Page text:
To create a standard
minumum column width, I used a long row of HTML, non breaking spaces
(" "). This worked but getting a satisfactory minimum
width was pure trial and error. Subsequently I used a wide,
one pixel high transparent .GIF image. Setting the image
width allowed the minimum column width to be set directly to
any value desired. 350 pixels was used which allows for
approximately the number of words in a newspaper column.
At the other extreme, a full screen browser on a high resolution monitor
created lines that were too long to read comfortably. By placing
a fixed width on one of the table cells, Internet Explorer (IE) used
this as a maximum width for the cell and enclosed table.
Netscape Navigator completely ignored this width attribute. Thus, over
a very wide range of browser window sizes, the text column that is each
page's primary content is always fully visible on the screen without
scrolling and is neither too long nor short to read comfortably. (With
Netscape, in very large browser window sizes the lines become too long.)
In this newest design, GeodSoft.com is actually usable in a browser window
only 400 pixels wide (outside dimension). Starting from about 400 pixels
where a sliver of the search and navigation column is just visible, as the
browser window is widened, the text column remains the same width and more
of the search and navigation column becomes visible. Once the full width of
the search and navigation column is visible, the text column gets wider
as the browser window grows in size. Up to a certain size IE and Netscape
are resonably similar. Beyond 600 pixels in IE, the text does not get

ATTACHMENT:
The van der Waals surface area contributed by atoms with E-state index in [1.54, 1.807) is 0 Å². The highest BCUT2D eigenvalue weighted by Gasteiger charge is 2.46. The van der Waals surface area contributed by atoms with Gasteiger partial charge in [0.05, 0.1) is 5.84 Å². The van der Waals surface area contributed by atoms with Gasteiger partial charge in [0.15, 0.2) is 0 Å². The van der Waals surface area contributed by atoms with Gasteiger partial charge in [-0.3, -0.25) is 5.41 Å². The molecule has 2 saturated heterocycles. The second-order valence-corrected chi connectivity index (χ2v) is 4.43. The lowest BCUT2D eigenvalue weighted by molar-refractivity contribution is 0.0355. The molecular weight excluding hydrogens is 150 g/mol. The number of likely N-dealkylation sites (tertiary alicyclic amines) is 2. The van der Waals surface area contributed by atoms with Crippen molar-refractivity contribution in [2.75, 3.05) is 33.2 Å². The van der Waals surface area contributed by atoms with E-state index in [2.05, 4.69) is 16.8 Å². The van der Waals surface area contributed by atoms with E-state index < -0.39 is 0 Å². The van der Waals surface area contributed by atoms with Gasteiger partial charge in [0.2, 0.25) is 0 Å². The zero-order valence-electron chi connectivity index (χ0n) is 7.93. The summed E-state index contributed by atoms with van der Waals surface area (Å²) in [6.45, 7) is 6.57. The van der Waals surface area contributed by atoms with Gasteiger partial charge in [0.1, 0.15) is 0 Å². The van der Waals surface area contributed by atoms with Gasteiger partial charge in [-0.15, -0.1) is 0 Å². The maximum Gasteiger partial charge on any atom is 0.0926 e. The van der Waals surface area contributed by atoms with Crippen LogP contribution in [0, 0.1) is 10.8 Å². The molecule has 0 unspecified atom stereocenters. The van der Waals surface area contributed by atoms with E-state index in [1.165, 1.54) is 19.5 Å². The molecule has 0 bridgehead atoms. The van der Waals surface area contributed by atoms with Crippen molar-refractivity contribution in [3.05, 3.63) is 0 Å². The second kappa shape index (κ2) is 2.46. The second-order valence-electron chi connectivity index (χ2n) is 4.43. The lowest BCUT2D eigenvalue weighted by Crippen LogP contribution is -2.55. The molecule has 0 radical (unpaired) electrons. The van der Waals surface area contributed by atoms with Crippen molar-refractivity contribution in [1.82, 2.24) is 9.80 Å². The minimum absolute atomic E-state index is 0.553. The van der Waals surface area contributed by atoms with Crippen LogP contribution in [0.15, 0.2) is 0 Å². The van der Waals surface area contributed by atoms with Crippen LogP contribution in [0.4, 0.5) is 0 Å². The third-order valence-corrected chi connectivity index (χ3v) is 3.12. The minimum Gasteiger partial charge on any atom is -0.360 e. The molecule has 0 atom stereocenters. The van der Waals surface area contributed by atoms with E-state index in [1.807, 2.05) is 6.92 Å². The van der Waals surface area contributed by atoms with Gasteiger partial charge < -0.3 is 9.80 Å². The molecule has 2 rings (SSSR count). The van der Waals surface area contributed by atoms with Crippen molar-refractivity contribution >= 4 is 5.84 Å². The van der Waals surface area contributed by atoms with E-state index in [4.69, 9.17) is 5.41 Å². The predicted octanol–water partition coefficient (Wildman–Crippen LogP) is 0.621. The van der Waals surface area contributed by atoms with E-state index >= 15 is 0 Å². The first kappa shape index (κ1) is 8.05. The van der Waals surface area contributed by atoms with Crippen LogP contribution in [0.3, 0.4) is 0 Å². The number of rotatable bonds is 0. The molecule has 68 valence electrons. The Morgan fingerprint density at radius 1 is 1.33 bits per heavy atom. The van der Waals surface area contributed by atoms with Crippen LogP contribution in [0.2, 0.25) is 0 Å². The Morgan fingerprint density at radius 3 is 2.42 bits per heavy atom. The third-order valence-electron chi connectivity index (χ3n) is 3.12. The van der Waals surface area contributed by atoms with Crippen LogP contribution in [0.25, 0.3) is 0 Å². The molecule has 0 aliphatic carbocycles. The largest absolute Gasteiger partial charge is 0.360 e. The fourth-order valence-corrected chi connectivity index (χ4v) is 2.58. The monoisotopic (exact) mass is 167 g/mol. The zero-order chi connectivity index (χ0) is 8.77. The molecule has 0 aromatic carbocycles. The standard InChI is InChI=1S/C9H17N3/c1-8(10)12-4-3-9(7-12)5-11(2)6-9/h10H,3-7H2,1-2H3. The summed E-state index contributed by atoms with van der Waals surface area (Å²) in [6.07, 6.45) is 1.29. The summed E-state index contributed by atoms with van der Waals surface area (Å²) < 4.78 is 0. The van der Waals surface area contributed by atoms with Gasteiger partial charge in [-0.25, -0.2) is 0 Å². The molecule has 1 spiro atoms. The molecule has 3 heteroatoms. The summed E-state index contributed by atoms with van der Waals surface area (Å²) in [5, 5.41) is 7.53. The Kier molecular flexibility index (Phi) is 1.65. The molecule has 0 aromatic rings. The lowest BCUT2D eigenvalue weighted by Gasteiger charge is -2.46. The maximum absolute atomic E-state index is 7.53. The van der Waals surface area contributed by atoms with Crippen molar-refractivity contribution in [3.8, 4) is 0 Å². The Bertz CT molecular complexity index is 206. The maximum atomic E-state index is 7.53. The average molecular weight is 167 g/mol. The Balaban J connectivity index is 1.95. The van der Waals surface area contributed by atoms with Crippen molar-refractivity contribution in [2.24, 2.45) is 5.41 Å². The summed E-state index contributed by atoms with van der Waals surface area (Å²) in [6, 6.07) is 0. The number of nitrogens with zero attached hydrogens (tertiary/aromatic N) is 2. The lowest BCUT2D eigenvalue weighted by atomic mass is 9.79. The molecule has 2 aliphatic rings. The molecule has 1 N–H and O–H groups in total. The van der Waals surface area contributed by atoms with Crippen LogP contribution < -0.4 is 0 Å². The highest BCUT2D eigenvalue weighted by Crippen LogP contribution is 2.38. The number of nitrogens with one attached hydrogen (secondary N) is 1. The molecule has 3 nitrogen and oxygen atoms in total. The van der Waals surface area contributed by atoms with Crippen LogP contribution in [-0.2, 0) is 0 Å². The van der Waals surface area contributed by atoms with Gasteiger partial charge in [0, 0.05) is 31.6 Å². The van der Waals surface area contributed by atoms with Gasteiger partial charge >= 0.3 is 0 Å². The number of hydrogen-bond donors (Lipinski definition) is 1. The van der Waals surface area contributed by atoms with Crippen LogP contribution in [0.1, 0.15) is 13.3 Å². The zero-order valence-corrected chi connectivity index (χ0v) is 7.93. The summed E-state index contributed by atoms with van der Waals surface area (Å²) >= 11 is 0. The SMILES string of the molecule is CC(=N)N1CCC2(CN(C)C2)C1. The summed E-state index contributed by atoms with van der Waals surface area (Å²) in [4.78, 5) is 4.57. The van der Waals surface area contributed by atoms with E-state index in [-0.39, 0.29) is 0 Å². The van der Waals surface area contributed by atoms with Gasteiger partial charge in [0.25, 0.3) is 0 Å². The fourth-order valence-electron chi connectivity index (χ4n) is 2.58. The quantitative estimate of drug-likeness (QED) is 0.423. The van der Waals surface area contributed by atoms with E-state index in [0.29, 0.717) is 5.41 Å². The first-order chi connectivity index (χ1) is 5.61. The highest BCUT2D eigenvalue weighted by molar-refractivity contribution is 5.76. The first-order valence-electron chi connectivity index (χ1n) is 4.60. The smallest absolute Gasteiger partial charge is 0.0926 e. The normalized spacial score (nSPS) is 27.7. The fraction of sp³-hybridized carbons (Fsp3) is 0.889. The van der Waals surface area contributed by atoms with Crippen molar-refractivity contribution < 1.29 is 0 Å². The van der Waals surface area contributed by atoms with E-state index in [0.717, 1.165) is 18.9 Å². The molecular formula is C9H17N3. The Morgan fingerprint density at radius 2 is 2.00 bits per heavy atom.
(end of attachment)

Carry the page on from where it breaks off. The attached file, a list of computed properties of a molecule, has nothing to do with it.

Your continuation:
any longer but the right margin of the left column grows. In both IE and
Netscape, after a certain browser window width is reached the right column
also begins increasing in width.
How Standard Can You Make It?
Now that nearly all the links were over white backgrounds, I was able to
let them all revert to the default colors for links, improving GeodSoft's
interoperability with other sites. One of the other points I'd encountered
in my research is that all users spend more time at other sites than at
yours. To the extent that your site works like others, users have no
learning curve. The more ways it differs, the larger the learning curve.
Many users won't spend time learning to use new sites and simply move
on to other sites if it's not immediately obvious how to use a new site.
The only feature on the GeodSoft.com site that is not entirely standard is
that the links are on the right and not the top or left. If the browser
window is narrowed so these are hidden, most of the main pages can be
negotiated as traditional HTML pages that preceeded "standard
navigation aids". They are just text with links. Some pages have
sets of links at the top like a traditional menu page.
Others require moving into the text to find
links to related matter.
Since the site as a whole was built with the